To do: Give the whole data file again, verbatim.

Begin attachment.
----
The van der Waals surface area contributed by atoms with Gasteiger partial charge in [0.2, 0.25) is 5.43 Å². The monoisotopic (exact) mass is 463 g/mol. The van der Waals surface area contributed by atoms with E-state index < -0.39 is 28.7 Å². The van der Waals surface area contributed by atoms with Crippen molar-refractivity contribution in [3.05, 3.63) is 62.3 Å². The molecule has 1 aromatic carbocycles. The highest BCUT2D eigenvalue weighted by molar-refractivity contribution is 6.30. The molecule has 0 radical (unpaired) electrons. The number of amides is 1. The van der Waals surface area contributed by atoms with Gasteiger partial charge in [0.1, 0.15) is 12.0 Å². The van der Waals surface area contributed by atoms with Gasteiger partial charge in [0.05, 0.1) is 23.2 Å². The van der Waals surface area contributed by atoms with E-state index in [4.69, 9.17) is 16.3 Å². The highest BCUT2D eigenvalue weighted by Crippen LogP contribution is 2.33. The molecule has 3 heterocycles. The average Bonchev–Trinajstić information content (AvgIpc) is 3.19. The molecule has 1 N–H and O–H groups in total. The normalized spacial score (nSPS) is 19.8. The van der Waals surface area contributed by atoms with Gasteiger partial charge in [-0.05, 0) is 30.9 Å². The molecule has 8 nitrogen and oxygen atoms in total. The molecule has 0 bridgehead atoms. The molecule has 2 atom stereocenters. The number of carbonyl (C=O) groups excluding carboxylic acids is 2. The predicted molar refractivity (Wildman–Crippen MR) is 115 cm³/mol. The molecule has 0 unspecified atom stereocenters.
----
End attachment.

The van der Waals surface area contributed by atoms with Gasteiger partial charge in [0.2, 0.25) is 5.43 Å². The monoisotopic (exact) mass is 463 g/mol. The van der Waals surface area contributed by atoms with E-state index < -0.39 is 28.7 Å². The van der Waals surface area contributed by atoms with Crippen molar-refractivity contribution in [3.05, 3.63) is 62.3 Å². The molecule has 1 aromatic carbocycles. The highest BCUT2D eigenvalue weighted by molar-refractivity contribution is 6.30. The molecule has 0 radical (unpaired) electrons. The number of amides is 1. The van der Waals surface area contributed by atoms with Gasteiger partial charge in [0.1, 0.15) is 12.0 Å². The van der Waals surface area contributed by atoms with Gasteiger partial charge in [0.05, 0.1) is 23.2 Å². The van der Waals surface area contributed by atoms with E-state index in [4.69, 9.17) is 16.3 Å². The highest BCUT2D eigenvalue weighted by Crippen LogP contribution is 2.33. The molecule has 3 heterocycles. The average Bonchev–Trinajstić information content (AvgIpc) is 3.19. The molecule has 1 N–H and O–H groups in total. The normalized spacial score (nSPS) is 19.8. The van der Waals surface area contributed by atoms with Gasteiger partial charge in [-0.05, 0) is 30.9 Å². The molecule has 8 nitrogen and oxygen atoms in total. The molecule has 0 bridgehead atoms. The molecule has 2 atom stereocenters. The number of carbonyl (C=O) groups excluding carboxylic acids is 2. The predicted molar refractivity (Wildman–Crippen MR) is 115 cm³/mol. The molecule has 0 unspecified atom stereocenters.